behavior was observed in the presence of a long-chain
polyamine, such as poly(allylamine). Particles with defined
diameters appeared within a few minutes. These particles
were then prevented from further growth. Lowering or
increasing the polyamine concentration by a factor of two
did not influence the particle size. However, the final particle
size was slightly dependent on pH. At pH 6.8, particles with a
z-average diameter of about 60 nm (polydispersity index
about 0.3) were the stable end product. At pH 6.2 the stable
end product had a mean diameter of only 40 nm. These sols
were stable for at least 24 h. A stabilizing effect on silica sols
has been described for a number of organic bases, such as
morpholine and cyclohexylamine, as well as large organic
Angew. Chem. 2004, 116, 2301 –2304
cations.[10, 14] Possibly the strong adsorption of relatively few
organic polycations on the surfaces of the colloidal particles
serves to keep them apart, thus preventing aggregation. In the
following, such a silica sol will be denoted as a polyaminestabilized sol.
Poly(allylamine)/phosphate-directed silica formation produced a strikingly different morphology when a polyaminestabilized sol replaced monosilicic acid as the silicon source.
Instead of forming a precipitate of nanospheres (as is the case
for silicic acid), the stabilized silica sol (particles of 40-nm
diameter) assembled within seconds to give a framework of
roughly hexagonal silica structures when added to a polyamine/phosphate microemulsion (Figure 3). This dramatic
Figure 3. SEM images of silica morphologies formed from monosilicic
acid (a) or polyamine-stabilized silica sol (b) as the silicon source in
the presence of polyamines. a) A freshly prepared solution of monosilicic acid was added to a phase-separated poly(allylamine)/phosphate
mixture (formed by mixing solutions of sodium phosphate (pH 6.8)
and poly(allylamine) to yield a mixture 0.2 mm in polyamine and
18 mm in phosphate, which immediately became turbid as a result of
microphase separation). The final silicic acid concentration was
40 mm. Silica formation was allowed to proceed for 12 minutes at
25 8C. The precipitate was collected by centrifugation, washed with
water, and analyzed by SEM. b) Monosilicic acid was replaced by a
polyamine-stabilized silica sol (40-nm particles, final SiO2 concentration: 40 mm), which was prepared as described in the Experimental
Section. Silica started to precipitate within a few seconds. Scale bar:
1 mm.
effect may be interpreted in the following way: The microdroplets formed by the polyamine/phosphate mixture promote silicic acid polymerization to produce silica nanospheres
by coacervate formation as described above (Figure 3 a).
However, the polyamine-stabilized sol used as the silicon
source (Figure 3 b) carries positive surface charges (charge
reversal relative to polysilicic acids) and is therefore unlikely
to interact with the positively charged polyamine droplets.
This charge-reversed sol becomes concentrated within the
Angew. Chem. 2004, 116, 2301 –2304
aqueous interfaces, and its polymerization to silica is favored
by the presence of polyanions (phosphates), which act as the
flocculating agent. In this case, clusters of polyamine droplets
are assumed to serve as the organic template for silica
formation and thereby lead to the formation of a roughly
hexagonal network. This network is far from perfectly
formed, as a result of the fact that the poly(allylamine)
droplets are heterodisperse and not arranged in a twodimensional close-packed configuration.
This simple scenario may explain a number of observations with respect to silica nanofabrication in diatoms. First, if
close-packed polyamine droplets serve as a template, their
diameters determine the size of the resulting silica hexagons.
We have shown previously that droplet diameters can be
precisely controlled simply by tuning the polyamine/polyanion ratio,[12, 13] which suggests that diatoms may use the highly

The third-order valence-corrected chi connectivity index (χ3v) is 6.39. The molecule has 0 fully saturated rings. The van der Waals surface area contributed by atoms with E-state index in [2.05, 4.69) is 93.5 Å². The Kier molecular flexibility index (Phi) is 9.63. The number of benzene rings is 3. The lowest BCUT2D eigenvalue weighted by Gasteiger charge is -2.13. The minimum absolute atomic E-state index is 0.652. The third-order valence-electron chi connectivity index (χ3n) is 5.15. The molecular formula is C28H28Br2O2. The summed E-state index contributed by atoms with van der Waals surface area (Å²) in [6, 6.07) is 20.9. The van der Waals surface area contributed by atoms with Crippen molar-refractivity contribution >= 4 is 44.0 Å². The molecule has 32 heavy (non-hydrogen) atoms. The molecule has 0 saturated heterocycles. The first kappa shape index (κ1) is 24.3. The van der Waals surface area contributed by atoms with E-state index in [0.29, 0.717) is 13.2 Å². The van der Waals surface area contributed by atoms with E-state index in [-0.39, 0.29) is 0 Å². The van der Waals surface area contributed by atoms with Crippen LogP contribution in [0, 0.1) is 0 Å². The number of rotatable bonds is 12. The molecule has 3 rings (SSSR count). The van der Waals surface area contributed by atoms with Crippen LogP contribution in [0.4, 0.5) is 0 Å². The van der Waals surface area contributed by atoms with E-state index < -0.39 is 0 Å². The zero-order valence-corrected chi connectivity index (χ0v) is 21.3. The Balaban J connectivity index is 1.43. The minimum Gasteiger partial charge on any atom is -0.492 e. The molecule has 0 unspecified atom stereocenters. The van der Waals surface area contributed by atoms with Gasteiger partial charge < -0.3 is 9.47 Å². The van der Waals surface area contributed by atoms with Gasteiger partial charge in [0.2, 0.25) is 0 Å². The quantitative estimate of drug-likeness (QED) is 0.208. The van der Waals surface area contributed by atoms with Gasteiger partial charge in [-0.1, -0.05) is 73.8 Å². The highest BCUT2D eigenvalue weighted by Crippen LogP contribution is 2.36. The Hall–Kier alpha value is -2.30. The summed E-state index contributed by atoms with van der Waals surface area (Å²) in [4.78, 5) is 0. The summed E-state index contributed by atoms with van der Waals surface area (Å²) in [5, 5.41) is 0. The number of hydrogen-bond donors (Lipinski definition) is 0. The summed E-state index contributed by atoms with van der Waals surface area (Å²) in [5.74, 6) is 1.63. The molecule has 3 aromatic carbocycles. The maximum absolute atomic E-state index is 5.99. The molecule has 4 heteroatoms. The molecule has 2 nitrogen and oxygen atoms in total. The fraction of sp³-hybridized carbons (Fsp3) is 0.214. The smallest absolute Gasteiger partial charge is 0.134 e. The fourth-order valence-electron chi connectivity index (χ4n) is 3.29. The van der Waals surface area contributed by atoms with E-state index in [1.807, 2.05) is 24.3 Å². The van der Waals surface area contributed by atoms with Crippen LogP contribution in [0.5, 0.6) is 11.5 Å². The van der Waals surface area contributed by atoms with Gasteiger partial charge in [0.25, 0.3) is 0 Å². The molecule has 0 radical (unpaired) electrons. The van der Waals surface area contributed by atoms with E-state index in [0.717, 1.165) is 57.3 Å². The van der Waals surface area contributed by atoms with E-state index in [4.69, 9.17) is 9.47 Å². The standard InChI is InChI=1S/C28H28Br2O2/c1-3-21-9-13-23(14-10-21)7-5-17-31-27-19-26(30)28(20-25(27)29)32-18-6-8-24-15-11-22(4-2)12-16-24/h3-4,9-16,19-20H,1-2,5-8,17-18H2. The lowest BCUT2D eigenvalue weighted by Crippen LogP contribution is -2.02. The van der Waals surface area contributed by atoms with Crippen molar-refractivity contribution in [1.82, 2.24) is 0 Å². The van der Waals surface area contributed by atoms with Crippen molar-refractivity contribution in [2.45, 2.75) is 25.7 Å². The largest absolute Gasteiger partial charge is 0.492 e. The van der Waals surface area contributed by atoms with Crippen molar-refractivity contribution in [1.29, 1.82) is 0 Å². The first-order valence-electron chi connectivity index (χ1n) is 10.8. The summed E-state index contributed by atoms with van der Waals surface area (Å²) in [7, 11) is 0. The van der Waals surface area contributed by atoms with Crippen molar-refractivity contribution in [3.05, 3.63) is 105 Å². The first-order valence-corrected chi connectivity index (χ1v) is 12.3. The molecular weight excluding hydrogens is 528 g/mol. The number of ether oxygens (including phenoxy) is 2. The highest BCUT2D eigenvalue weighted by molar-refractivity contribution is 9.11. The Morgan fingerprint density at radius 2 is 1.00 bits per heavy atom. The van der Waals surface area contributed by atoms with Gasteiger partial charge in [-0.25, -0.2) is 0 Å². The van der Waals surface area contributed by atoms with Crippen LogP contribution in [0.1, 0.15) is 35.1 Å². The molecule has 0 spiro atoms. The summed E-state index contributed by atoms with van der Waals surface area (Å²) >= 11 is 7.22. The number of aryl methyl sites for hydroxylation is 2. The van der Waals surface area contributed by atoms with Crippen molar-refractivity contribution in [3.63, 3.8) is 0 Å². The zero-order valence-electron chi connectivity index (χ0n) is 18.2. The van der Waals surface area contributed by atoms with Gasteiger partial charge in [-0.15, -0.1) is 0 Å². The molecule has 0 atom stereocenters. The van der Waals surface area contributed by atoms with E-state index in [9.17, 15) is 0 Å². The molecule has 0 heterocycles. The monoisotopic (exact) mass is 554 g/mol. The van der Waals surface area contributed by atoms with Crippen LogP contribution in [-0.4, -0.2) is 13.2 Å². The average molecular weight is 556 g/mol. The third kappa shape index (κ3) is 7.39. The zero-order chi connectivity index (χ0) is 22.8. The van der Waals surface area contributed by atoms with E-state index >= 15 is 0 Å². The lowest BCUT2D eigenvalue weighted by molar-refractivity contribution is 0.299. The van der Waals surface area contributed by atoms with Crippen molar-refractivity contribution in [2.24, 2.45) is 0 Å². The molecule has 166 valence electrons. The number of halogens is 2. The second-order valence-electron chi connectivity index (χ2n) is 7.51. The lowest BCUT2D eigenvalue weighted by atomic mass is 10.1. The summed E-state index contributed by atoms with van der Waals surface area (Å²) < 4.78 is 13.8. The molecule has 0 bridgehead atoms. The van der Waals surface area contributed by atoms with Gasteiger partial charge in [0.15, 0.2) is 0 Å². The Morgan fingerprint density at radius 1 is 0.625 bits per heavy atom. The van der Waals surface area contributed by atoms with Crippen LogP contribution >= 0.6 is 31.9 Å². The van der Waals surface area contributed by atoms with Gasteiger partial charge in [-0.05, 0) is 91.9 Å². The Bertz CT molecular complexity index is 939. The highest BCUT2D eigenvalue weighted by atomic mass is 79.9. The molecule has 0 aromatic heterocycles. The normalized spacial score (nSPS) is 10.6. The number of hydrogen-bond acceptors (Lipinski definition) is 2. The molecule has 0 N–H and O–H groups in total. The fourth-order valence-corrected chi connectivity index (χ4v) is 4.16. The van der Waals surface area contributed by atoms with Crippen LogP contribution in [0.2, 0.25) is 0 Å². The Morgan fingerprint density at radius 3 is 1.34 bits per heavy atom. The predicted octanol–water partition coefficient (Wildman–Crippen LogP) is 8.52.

phosphorylated proteins present in diatom valves to regulate
droplet size.[8, 15] Second, it has been demonstrated repeatedly
that diatom biosilica is composed of silica particles with
diameters of about 30 to 50 nm.[16–18] Little variation in the
size range of these silica particles has been found within the
same valve, but significant differences have been found
among diatom species.[19] A polyamine-stabilized sol (produced at slightly different pH values in different diatom
species) that served as the silicon source in vivo would explain
these observations. Furthermore, the existence of a polyamine-stabilized sol would solve another enigmatic problem
of silica biomineralization in diatoms. As intracellular silicic
acid concentrations can exceed micromolar levels, silicic acid
would undergo premature condensation in the cytosol unless
the silica precursors were stabilized in some way by binding to
or association with organic constituents before or during
translocation through the SDV membrane.[20–22] Polyamines
may turn out to be part of this as yet unknown stabilizing
Experimental Section
Poly(allylamine) hydrochloride (M̄w = 15 000) was purchased from
Aldrich. A stock solution (2 mm) was adjusted with NaOH to pH 6.8.
M̄w = weight-average molecular weight.
A freshly prepared solution of tetramethoxysilane (1m) in HCl
(1 mm) was incubated at 25 8C for exactly 15 min and immediately
used as a source of mono- and disilicic acid.
Production of hexagonal silica morphologies: Sodium phosphate
buffer (pH 6.8) was added to a stock solution of poly(allylamine) to a
final concentration of 0.45 mm in polyamine and 40 mm in phosphate.
The resulting phase-separated solution of poly(allylamine) (22 mL)
was mixed with polyamine-stabilized silica sol (28 mL; prepared by
incubating a solution containing poly(allylamine) (0.4 mm, pH 6.8)
and monosilicic acid (70 mm) at 25 8C for at least 30 min).
Silica precipitates were collected by centrifugation (2 min,
4.000 rpm) and washed twice with water, then suspended in water,
applied to an aluminum sample holder, and air dried. Silica was
analyzed (without sputter coating) with a LEO1530 field-emission
scanning electron microscope by using energy-dispersive X-ray
analysis (EDXA, Oxford instruments).
Received: January 20, 2004 [Z53804]
2004 Wiley-VCH Verlag GmbH & Co. KGaA, Weinheim
Keywords: biomimetic synthesis · diatoms · nanostructures ·
polyamines · silica
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2004 Wiley-VCH Verlag GmbH & Co. KGaA, Weinheim
Angew. Chem. 2004, 116, 2301 –2304